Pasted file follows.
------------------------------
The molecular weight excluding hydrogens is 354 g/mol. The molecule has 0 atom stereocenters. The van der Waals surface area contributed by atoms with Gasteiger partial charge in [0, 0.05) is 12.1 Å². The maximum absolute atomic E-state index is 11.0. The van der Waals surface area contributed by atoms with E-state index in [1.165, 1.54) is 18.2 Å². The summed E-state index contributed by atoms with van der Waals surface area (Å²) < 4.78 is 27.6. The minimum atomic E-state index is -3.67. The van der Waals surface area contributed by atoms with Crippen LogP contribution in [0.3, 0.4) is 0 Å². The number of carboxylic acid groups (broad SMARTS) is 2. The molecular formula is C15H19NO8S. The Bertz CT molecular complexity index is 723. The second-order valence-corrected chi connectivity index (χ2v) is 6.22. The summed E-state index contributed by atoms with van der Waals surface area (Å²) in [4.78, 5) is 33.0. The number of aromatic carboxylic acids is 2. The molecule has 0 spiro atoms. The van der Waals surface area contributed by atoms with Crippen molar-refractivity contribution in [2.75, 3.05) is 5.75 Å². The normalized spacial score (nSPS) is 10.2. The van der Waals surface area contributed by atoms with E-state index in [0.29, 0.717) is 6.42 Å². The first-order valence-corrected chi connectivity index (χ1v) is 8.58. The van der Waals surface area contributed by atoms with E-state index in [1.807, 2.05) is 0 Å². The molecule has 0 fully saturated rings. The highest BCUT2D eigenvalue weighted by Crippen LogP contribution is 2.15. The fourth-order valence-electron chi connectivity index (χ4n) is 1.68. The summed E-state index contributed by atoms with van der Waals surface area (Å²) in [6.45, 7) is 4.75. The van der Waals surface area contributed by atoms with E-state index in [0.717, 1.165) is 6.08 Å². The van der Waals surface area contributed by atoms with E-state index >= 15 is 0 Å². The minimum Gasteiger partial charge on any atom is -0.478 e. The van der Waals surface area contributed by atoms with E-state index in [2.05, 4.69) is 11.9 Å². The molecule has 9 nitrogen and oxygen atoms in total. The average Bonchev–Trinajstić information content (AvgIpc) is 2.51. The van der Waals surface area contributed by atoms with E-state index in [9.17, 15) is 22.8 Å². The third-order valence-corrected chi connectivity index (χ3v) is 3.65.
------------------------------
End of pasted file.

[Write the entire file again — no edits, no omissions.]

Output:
The molecular weight excluding hydrogens is 354 g/mol. The molecule has 0 atom stereocenters. The van der Waals surface area contributed by atoms with Gasteiger partial charge in [0, 0.05) is 12.1 Å². The maximum absolute atomic E-state index is 11.0. The van der Waals surface area contributed by atoms with E-state index in [1.165, 1.54) is 18.2 Å². The summed E-state index contributed by atoms with van der Waals surface area (Å²) < 4.78 is 27.6. The minimum atomic E-state index is -3.67. The van der Waals surface area contributed by atoms with Crippen LogP contribution in [0.3, 0.4) is 0 Å². The number of carboxylic acid groups (broad SMARTS) is 2. The molecular formula is C15H19NO8S. The Bertz CT molecular complexity index is 723. The second-order valence-corrected chi connectivity index (χ2v) is 6.22. The summed E-state index contributed by atoms with van der Waals surface area (Å²) in [4.78, 5) is 33.0. The number of aromatic carboxylic acids is 2. The molecule has 0 spiro atoms. The van der Waals surface area contributed by atoms with Crippen molar-refractivity contribution in [2.75, 3.05) is 5.75 Å². The normalized spacial score (nSPS) is 10.2. The van der Waals surface area contributed by atoms with E-state index in [0.29, 0.717) is 6.42 Å². The first-order valence-corrected chi connectivity index (χ1v) is 8.58. The van der Waals surface area contributed by atoms with E-state index in [1.807, 2.05) is 0 Å². The molecule has 0 fully saturated rings. The highest BCUT2D eigenvalue weighted by Crippen LogP contribution is 2.15. The fourth-order valence-electron chi connectivity index (χ4n) is 1.68. The summed E-state index contributed by atoms with van der Waals surface area (Å²) in [6.45, 7) is 4.75. The van der Waals surface area contributed by atoms with E-state index in [0.717, 1.165) is 6.08 Å². The van der Waals surface area contributed by atoms with E-state index >= 15 is 0 Å². The minimum Gasteiger partial charge on any atom is -0.478 e. The van der Waals surface area contributed by atoms with E-state index in [2.05, 4.69) is 11.9 Å². The molecule has 9 nitrogen and oxygen atoms in total. The average Bonchev–Trinajstić information content (AvgIpc) is 2.51. The van der Waals surface area contributed by atoms with E-state index in [9.17, 15) is 22.8 Å². The third-order valence-corrected chi connectivity index (χ3v) is 3.65.